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Introducing solid foods


In their first year, babies will be getting most of their energy and nutrients from breast milk or first infant formula. Your baby should be introduced to a varied diet, alongside breast milk or first infant formula from around six months of age. At this age, most babies can sit up unaided, pick up food, put it in their mouth and swallow it rather than pushing it out again with their tongue. Remember your baby’s tummy is tiny and fills up quickly, so offer milk feeds after food.

If you're breastfeeding, you can continue for as long as you and your baby want to. There's no need to stop before you're both ready. Breastfeeding still has lots of benefits for you and your baby after six months.  It also continues to provide the balance of nutrients your baby needs.

Water can be introduced in a cup or ‘free-flow’ beaker from six months and alongside breast milk or formula, is the only drink they need in the first year. Start4life has expert NHS advice with simple, healthy weaning recipe and meal ideas.

If your baby was born before 37 weeks they may still be able to start solids at six months if they have caught up with their milestones but some babies may need a bit longer to be developmentally ready. Your paediatrician will be able to advise you. Bliss provides information about introducing your premature baby to solid foods. When you begin introducing solids to your baby, start with simple, unprocessed foods without salt or sugar. It’s important to take time to enjoy mealtimes with your baby. Your baby will copy you and enjoy the foods you like.

Your baby’s meals can be made from the same ingredients as homemade family meals just without any salt or sugar added to your baby’s portions. Your baby may prefer to start with a smooth puree or be ready with lumpier textures but encourage finger feeding, and expect a mess. There are just a couple of things to avoid; whole nuts, grapes or tomatoes which may be a choking hazard and honey before one. You should also avoid some mercury-rich fish such as marlin and swordfish and remember never leave your baby alone when eating.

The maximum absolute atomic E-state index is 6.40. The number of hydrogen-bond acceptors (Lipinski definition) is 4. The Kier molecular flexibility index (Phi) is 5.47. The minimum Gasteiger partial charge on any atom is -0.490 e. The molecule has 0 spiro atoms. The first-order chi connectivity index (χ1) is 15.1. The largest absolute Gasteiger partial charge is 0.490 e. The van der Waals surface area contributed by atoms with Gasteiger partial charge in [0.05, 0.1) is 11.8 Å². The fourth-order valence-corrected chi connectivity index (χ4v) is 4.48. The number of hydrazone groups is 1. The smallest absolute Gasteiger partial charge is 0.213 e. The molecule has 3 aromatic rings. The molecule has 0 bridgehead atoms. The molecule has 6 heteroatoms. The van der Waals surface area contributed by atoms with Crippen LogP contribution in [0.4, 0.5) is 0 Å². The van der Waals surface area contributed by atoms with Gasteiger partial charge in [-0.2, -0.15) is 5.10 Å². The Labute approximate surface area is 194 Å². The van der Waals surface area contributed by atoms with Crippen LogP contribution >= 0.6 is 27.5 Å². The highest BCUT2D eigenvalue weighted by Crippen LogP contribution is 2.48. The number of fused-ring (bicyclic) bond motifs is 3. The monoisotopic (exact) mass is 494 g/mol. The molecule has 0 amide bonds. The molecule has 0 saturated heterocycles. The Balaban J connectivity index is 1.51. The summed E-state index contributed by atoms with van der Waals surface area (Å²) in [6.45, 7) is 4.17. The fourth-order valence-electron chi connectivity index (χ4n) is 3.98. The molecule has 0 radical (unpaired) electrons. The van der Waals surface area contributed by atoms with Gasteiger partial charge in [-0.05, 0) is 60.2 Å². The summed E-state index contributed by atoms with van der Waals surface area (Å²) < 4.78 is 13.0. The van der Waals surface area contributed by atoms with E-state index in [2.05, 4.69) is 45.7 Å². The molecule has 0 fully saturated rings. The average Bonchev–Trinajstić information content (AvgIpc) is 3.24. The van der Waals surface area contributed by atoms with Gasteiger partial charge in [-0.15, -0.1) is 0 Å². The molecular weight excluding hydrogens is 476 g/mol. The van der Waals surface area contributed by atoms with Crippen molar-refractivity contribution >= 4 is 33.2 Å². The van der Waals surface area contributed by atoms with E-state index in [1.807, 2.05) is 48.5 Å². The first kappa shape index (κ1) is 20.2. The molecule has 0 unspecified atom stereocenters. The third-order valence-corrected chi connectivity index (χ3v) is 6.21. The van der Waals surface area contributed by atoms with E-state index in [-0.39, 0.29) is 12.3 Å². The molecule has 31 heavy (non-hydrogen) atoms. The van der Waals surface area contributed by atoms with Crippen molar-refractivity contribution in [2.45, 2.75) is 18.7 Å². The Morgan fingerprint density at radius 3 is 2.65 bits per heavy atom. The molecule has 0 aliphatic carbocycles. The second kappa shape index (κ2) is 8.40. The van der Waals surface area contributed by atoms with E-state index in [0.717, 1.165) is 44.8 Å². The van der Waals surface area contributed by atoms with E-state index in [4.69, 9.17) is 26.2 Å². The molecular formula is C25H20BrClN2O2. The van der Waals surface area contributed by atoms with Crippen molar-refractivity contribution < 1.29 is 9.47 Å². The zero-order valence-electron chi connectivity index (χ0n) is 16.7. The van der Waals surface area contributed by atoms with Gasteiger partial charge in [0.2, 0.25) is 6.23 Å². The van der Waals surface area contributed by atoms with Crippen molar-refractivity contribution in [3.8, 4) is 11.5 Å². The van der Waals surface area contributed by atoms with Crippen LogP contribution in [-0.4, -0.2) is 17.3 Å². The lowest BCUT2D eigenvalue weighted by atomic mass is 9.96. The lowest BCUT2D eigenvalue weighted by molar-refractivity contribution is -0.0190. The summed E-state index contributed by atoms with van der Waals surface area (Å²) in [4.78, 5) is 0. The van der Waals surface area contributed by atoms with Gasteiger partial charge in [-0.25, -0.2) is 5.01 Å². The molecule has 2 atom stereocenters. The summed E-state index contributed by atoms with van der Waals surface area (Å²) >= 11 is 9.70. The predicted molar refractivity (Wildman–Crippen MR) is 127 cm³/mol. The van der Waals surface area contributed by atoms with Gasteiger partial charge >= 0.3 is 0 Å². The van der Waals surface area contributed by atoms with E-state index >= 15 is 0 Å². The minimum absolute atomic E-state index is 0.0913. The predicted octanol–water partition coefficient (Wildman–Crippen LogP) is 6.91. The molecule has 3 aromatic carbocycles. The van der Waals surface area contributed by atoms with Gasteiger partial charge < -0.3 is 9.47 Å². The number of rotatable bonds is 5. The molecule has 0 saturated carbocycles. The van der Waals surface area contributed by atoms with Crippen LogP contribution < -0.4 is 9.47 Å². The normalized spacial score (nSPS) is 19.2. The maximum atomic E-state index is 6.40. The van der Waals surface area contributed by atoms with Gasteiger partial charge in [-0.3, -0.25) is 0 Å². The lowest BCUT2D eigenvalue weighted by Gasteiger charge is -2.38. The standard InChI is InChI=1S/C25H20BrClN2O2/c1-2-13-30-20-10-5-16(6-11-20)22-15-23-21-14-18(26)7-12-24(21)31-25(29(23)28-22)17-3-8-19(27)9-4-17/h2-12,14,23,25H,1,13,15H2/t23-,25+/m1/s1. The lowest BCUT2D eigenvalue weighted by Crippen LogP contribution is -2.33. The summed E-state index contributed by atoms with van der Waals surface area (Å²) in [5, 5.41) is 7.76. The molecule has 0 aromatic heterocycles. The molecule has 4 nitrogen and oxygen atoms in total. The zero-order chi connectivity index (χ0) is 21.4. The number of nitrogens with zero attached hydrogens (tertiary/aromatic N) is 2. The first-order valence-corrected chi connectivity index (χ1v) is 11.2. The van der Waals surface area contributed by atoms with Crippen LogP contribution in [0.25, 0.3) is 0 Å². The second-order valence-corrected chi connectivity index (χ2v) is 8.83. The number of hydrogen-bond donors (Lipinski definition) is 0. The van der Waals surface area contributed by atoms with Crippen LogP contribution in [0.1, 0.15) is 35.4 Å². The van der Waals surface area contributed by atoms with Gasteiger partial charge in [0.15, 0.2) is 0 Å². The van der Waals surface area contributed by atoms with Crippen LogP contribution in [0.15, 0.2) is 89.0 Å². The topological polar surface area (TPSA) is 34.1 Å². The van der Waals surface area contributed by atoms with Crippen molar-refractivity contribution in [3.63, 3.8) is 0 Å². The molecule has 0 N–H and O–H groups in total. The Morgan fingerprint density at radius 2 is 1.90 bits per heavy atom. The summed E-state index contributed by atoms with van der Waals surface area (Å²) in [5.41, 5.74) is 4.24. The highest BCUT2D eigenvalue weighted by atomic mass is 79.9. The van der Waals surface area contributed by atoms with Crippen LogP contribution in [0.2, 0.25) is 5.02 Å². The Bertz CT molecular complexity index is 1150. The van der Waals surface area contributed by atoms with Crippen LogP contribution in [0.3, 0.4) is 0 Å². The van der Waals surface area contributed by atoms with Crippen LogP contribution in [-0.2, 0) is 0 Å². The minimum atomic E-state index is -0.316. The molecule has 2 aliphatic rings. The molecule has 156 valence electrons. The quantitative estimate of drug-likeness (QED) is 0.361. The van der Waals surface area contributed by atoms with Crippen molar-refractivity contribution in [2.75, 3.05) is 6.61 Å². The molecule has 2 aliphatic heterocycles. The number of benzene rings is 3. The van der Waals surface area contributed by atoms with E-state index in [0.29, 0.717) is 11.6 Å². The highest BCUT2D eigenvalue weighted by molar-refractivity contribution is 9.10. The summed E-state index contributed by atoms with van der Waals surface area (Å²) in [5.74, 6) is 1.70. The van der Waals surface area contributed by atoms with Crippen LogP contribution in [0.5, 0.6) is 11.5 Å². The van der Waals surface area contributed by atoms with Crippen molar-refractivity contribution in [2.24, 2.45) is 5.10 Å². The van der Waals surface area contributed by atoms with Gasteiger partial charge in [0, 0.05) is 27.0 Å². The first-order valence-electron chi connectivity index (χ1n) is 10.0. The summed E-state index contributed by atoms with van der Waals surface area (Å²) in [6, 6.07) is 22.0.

Healthy StartIf you are on certain benefits and are pregnant or have children under the age of four, you can claim Healthy Start vouchers. Find out if this applies to you at Healthy Start. These weekly vouchers can be used to buy milk, fruit and vegetables, pulses, and infant formula milk. You can also get vitamin supplements.

Children’s centres and health visiting teams are offering virtual workshops to guide you through the weaning journey. You can choose the date below and book by phoning the number given for that session. Sessions are available to any family in Kent, you don't have to live in that area to book a place.

9 and 30 April, or 03000 418008

7 and 21 May, or 03000 421 167

10 and 24 June, or 03000 414941

10 and 24 July, or 03000 417770

6 and 27 August, or 03000 420895

2 and 9 September, or 03000 411210

8 and 24 October,

5 and 19 November, or 03000 423451

4 and 12 December,

Some children's centres offer face-to-face sessions as well, please check with your local centre to see what is available in your area.

You can also watch our ‘Introducing Solids’ PowerPoint videos which covers the topics we discuss on the virtual workshops including getting your baby started on solid foods, feeding your baby responsively, practical tips and meal ideas and eating safely and meal ideas.

Useful resources

  • Start4life has expert NHS advice with simple, healthy weaning recipe and meal ideas
  • Read about what to expect when introducing solids and breastfeeding at Beside You.
  • Responsive feeding advice is available from UNICEF.
  • The Children Dietetics Team has useful resources.